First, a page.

The additional ro/ro capacity will allow the ship to carry 700 automobiles in addition to its container loads. For Southern California, Matson is providing bi-weekly ro/ro service via the combination ro/ro/container ship, S.S. Matsonia, which has a four-tier garage, capable of handling 450 cars.

San Diego Facilities

Although the 56-year old Pasha Group is a diversified maritime firm, providing transportation and relocation services, stevedoring, terminal operations, and other services, the thrust of its operations is automotive logistics and vehicle processing, and the focal point of that activity is the Port of San Diego's National City Marine Terminal. The firmís automotive customers include Acura, Audi, Bentley, BMW, Daimler Chrysler, Ford, Hino Trucks USA, Honda, Isuzu, Mitsubishi Fuso, Nissan, Porsche, Volkswagen, and the Department of Defense Global POV Program. Pasha is importing cars from Europe via the Panama Canal in ro/ro carriers, but the more expensive Bentleys arrive carefully packed in containers.

Pasha continues to expand its San Diego terminal, recently extending berthing to 4,300 lineal feet, capable of accommodating four vessels at one time. With depth alongside maintained at 35 ft MLLW, the terminal receives as many as 1,000 vessel calls annually. The terminal has recently been expanded to 145 acres, with an additional 28 acres scheduled to be added in 2004. For vehicle assembly, preparation, and service, the terminal has three buildings totaling 349,000 square feet, plus two paint booths, three prep stations, and an automated car wash. The terminal is directly connected to Burlington Northern Santa Fe Railway, which recently invested $22 million in providing seven tracks to accommodate 125 specially designed rail cars for automobiles. Stan Gabara, Pasha's Vice President of Automotive Services, reports that, "From San Diego, 35% of the automobiles go out by rail. The balance go by truck to dealers in California, Arizona, and Nevada. By rail, we distribute imported automobiles to Chicago and the entire lower half of the US, with 16 different railheads including Miami, Jacksonville, Orlando, Birmingham, Kansas City, Nashville, Houston, Salt Lake, and Denver. Honda and Acura have stopped shipping through the Panama Canal; so, we are now moving their cars by rail from San Diego, and also from Portland, to the entire East Coast."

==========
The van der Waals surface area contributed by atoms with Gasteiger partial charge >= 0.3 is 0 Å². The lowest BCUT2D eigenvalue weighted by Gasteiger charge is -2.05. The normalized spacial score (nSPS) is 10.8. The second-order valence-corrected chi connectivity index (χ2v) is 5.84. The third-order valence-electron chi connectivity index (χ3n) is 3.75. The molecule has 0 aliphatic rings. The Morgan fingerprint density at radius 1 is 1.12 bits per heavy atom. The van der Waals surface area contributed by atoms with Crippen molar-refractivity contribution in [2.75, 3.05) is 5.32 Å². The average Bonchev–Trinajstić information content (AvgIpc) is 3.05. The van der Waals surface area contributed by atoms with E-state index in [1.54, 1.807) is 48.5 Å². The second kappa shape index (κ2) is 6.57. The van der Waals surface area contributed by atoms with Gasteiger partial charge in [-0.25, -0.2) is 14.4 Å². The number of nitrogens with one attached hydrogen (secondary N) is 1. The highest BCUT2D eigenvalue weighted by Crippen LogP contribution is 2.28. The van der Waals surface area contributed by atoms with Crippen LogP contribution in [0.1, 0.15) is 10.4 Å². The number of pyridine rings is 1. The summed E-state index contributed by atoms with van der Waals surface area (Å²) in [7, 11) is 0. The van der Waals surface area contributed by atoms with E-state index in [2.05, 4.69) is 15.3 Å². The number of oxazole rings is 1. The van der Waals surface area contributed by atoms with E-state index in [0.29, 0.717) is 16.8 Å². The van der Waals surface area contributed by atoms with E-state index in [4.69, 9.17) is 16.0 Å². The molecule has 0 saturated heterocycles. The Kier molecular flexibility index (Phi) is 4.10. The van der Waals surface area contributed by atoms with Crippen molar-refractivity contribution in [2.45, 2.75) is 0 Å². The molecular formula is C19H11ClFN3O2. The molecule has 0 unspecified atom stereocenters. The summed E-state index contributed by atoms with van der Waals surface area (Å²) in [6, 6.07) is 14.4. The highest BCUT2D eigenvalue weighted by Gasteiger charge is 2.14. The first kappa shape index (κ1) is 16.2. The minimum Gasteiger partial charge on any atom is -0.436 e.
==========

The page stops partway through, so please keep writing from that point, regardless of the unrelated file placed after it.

Pete Young, President of Pasha's Automotive & Logistics Division, notes that San Diego has been running 3rd or 4th in automobile imports on the Pacific Coast, with the combined ports of Long Beach and Los Angeles holding the number one position, generally followed by the Pacific Northwest's ports of Tacoma and Portland.

Regarding the economy and its effect on automobile imports, Young notes that, "This year's auto imports are behind 2002, and off about 20% from 2001. Currently, we are importing about 260,000 cars via San Diego, down from 320,000 in 2001. But, we expect imports to rebound during the latter part of 2004. The industry's forecast for 2005 into 2008 is very strong, with many of the manufacturers planning new models."

Future projections are for automobile imports and for expansion, and with two new ships in the pipeline, the Pasha Group obviously plans on playing a prominent role in that growth.